“Trunk” of the expedition Crew-7 spacecraft fell near camping

The mountainous area of the western part of the state of North Carolina is known for its dark sky, allowing good stargazing. Therefore, this area attracts the attention of astronomers. But a recent case has shown that space debris can get even to these remote places. On May 22, gardener Justin Clontz and his father found a large piece of debris near the trail near the Glamping Collective campsite. 

A piece of debris that fell from space near a camping site in North Carolina. Image: Future / Brett Tingley

The debris, measuring about 1 x 1 m, which consisted of composite carbon fiber and burnt metal, had a faint smell of ozone. Clontz and other workers at first thought it might be a piece of military aircraft, and did not dare to touch it.

“It landed directly in the middle of the trail. It was just wild. I really didn’t know what to think,” Clontz said.

As it turned out, the fragment probably came from the SpaceX Dragon spacecraft of the Crew-7 expedition, which returned to Earth on March 12, 2024. Astrophysicist Jonathan McDowell of the Harvard-Smithsonian Center for Astrophysics confirmed that this is part of the Crew Dragon service module.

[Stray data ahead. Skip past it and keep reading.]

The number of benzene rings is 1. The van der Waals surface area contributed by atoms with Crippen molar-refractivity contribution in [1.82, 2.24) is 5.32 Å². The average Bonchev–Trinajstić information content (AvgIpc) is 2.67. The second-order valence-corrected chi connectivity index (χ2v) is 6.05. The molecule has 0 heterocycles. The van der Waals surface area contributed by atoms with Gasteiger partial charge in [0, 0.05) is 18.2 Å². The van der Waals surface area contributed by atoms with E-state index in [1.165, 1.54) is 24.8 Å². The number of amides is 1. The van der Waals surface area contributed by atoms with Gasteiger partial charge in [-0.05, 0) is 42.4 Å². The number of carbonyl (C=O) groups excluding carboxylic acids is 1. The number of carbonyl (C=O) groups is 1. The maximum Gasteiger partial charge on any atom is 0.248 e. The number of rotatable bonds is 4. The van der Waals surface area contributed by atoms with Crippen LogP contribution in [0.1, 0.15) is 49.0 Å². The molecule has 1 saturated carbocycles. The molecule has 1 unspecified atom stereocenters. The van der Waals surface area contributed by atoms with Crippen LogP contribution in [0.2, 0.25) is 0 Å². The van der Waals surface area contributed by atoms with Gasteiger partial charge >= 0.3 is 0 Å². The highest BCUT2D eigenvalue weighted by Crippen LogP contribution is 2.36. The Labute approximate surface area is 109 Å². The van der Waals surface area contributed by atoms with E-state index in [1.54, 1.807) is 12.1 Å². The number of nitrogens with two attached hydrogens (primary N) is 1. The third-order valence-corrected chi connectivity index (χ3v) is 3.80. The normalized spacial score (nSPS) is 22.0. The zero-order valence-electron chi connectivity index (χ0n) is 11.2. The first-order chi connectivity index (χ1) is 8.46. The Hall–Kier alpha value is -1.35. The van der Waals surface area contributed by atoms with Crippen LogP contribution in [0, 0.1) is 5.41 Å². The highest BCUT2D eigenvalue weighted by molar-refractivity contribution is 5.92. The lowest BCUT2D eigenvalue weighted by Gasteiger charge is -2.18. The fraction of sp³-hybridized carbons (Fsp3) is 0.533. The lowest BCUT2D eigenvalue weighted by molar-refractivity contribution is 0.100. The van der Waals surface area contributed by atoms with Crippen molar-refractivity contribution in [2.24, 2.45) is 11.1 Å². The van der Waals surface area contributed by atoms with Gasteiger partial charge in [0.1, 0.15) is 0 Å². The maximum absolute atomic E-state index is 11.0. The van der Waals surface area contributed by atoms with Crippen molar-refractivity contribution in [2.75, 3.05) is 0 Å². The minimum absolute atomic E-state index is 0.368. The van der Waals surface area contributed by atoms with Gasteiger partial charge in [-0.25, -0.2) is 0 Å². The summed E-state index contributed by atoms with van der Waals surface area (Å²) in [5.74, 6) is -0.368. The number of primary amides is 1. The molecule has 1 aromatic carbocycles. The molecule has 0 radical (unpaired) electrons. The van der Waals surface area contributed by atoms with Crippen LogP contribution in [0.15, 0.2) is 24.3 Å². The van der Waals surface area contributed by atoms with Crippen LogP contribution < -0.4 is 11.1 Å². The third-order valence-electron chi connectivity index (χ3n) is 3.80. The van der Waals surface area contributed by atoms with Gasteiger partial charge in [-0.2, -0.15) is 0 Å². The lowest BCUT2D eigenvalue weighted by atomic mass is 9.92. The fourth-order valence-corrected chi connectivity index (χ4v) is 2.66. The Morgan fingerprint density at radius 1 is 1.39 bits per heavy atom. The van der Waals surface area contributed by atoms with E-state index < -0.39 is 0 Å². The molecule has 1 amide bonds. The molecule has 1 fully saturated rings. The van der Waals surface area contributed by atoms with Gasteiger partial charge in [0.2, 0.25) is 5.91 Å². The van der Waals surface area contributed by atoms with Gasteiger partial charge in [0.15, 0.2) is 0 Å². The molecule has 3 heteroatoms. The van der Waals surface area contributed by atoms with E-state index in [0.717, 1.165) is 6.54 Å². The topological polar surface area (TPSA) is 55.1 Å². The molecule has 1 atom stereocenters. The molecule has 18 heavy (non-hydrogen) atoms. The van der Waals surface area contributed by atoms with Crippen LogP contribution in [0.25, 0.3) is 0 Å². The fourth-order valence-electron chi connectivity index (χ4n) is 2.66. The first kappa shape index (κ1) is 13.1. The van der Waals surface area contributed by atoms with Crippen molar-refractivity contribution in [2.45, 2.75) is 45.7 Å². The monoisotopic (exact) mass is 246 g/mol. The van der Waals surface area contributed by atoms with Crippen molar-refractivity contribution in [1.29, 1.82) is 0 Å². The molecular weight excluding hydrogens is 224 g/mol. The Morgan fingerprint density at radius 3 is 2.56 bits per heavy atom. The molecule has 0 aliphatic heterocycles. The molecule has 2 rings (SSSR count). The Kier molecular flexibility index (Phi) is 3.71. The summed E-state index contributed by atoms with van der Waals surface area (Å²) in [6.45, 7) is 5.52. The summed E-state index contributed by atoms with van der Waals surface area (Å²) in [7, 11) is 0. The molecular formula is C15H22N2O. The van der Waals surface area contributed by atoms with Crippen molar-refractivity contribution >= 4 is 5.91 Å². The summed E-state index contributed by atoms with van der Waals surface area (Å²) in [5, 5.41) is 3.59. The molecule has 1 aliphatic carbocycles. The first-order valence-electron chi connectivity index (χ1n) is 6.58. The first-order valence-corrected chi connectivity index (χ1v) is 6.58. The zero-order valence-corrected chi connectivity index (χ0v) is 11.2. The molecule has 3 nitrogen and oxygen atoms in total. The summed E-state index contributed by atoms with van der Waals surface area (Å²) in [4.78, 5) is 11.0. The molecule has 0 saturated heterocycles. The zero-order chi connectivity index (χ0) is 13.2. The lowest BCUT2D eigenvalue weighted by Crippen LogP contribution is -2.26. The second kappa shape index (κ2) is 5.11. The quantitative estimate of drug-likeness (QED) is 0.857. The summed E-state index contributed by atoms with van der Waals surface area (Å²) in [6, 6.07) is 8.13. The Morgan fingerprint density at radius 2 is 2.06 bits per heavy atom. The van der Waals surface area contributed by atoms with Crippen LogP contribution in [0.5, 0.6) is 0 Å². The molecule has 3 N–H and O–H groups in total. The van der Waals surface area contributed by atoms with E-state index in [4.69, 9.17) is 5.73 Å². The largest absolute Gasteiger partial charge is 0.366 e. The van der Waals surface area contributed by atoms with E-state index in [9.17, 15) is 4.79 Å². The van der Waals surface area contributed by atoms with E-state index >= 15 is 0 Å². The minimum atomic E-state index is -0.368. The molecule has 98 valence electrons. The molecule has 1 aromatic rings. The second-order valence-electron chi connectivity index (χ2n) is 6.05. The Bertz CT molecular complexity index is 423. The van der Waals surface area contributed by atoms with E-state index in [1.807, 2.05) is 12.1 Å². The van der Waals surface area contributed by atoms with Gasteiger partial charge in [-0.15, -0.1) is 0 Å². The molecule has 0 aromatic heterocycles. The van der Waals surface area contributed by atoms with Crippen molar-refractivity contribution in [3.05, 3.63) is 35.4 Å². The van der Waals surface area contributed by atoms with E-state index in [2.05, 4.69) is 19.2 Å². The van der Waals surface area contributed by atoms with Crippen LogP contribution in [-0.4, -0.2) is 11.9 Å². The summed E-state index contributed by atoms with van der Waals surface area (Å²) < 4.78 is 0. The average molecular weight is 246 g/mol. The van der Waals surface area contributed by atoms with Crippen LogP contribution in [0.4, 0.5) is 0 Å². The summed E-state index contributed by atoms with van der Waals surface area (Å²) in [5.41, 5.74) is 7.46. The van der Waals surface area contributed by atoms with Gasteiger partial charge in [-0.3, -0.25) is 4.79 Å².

The fragment probably originates from the service module of the SpaceX Dragon spacecraft, which brought the Crew-7 astronauts home from the International Space Station. (Image: Future / Brett Tingley)

The trunk, as SpaceX calls it, is the leaky tail section of the Dragon spacecraft. This section, transporting cargo or small satellites, is equipped with solar panels that power Dragon during flight or docking with the ISS. After entering the atmosphere, the service module is dropped and it remains in orbit.

Parts of the spent spacecraft “trunks” can remain intact after entering the Earth’s atmosphere. For example, recently similar debris was found in Saskatchewan in May 2024 and in the Australian outback in August 2022. After the case in Australia, SpaceX sent a team to investigate. But regarding the discovery in North Carolina, the company has not yet contacted eyewitnesses.

Some of the space debris probably comes from the SpaceX Crew Dragon spacecraft. Image: Future / Brett Tingley

Despite these findings, the probability of being hit by falling space debris is very low. According to the Aerospace Corporation, the risk is less than one in a trillion.

Earlier, we reported on how a piece of a Chinese rocket fell and got stuck in a field.

According to space.com